About: "Being an artist is about control of the materials and techniques."
No. And the nature of "artist" and what constitutes "art" happens to be something that I know a lot about by professional training and decades of professional work. Much of it is mystery, but if by "control of materials and techniques" you intend to draw a parallel to something as mundane as reducing noise by some tiny increment in a photograph, you are very, very wrong. Control of the methods and materials of one's art is not the same as things like minimizing noise. To that point, the "control" of noise as an aspect of the creation of art often means decisions about the role of noise in the work and it can and does involve decisions to increase or control the quality of noise as much as to diminish it. If not, how to explain artists whose style is at least partially defined by using a gritty, grainy style.
Mastery of the materials of an art is often a characteristic of an "artist," but that simply means understanding those materials so well, to the level of intuition, that he/she can manipulate them it whatever way is best for the work at hand.
In any case, we do have choices regarding noise that makes a difference in our work. We can apply all sort of effective NR strategies in those few situations where this is necessary or we can add it in post if we think that is useful. Or we could even choose to shoot at ISO values that create a lot of noise and then leave it - sort of like how folks used to (and a few still do) shoot ISO 400 films and even shoot/develop to accentuate the grain.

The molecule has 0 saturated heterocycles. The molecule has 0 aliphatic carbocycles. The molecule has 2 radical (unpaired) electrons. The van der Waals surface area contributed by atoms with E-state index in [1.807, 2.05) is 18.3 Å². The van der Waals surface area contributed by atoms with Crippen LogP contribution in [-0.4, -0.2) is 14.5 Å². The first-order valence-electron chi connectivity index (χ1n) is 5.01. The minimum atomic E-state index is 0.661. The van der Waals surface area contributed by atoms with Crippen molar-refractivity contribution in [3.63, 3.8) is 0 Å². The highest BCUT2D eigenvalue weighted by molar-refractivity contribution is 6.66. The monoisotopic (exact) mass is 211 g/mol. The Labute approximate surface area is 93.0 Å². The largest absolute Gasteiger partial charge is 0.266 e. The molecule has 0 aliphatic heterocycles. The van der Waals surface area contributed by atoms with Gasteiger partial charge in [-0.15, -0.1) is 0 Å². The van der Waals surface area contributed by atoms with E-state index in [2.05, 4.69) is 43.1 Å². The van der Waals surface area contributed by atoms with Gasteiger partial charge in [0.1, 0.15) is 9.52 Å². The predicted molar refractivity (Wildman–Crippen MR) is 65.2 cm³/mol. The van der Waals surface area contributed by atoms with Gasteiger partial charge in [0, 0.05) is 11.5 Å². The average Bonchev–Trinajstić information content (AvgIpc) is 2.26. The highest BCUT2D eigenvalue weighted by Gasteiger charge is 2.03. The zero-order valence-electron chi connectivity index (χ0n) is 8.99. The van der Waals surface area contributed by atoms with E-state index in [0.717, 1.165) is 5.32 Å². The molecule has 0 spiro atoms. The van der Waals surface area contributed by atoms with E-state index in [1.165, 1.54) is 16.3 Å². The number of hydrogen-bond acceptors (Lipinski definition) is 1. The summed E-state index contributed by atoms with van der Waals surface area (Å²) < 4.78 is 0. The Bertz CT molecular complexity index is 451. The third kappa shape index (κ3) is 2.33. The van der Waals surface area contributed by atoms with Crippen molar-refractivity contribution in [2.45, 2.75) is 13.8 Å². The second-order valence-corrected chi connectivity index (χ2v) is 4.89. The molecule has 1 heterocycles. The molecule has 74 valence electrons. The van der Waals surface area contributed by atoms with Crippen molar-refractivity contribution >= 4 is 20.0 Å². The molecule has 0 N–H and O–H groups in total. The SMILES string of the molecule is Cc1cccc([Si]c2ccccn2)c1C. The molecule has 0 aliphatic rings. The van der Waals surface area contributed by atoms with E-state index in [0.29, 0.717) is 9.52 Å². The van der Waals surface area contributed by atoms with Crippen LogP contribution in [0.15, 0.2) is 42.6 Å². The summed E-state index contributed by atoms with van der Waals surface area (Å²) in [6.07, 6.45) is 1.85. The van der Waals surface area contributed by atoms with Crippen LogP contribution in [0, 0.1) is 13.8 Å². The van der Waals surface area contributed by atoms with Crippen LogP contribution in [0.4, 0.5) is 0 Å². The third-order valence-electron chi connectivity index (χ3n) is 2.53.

I'll stop the philosophical and theoretical business about art here - though it seems to me to be far more interesting and important than the difference between noise at ISO 160 and ISO 200. To anyone who thinks that fretting about whether to use full or fractional ISO values will make a sensible difference in their work... I urge you to look elsewhere for things that will make your work better in ways that people will actually notice.
Ordinarily I agree with you, Dan, but here I must differ slightly.
gdanmitchell wrote: B. Even the relatively small differences between whole ISO values (e.g. - 100 and 200) are barely visible in most cases. I challenge anyone to look at a 16" x 24" print and tell me whether it was shot at 100 or 200. In fact, it would be interesting to expand that to include a 400 ISO print.
The test you describe is bogus. It is obvious you do not know how to do psychophysiological experiments; or if you do, you are being purposefully bogus.
Your suggested "test" is as ridiculous as showing a print of a landscape and asking someone if it was made with a SoNikon or a Canon or a Pentax.
The proper way to do this kind of test is to show a number of people pairs of prints, one at 100 and one at 200 and ask them to decide which is which. Then you see if the performance of the group rises above chance. My experience comes from having been a research assistant, but the real scientists are even more sophisticated.
The visual difference between ISO 100 and ISO 200 will usually be slim to none. It is more about the 320 / 640 / 1250 set where it counts more, on modern Canons (after 5D classic), compared to the 400 / 800 / 1600 set. Also, much depends on how much shadow area is in the images and how crucial they are to the quality of the image.
In my tests of the 5D classic, I can see the difference in noise between ISO 400 and 500. Also between 800 & 1000 and 1000 & 1250. It's in the shadows.
gdanmitchell wrote: C. The amounts of noise that folks are fretting over are not only entirely insignificant, but a bit of noise in an image often creates a more pleasing photograph than one in which noise has been overly reduced. In some cases we actually choose to add a bit of noise for this purpose.
Being an artist is about control of the materials and techniques.
It is much better for artists to have the choice to add the noise or not, rather than having the noise there without the choice.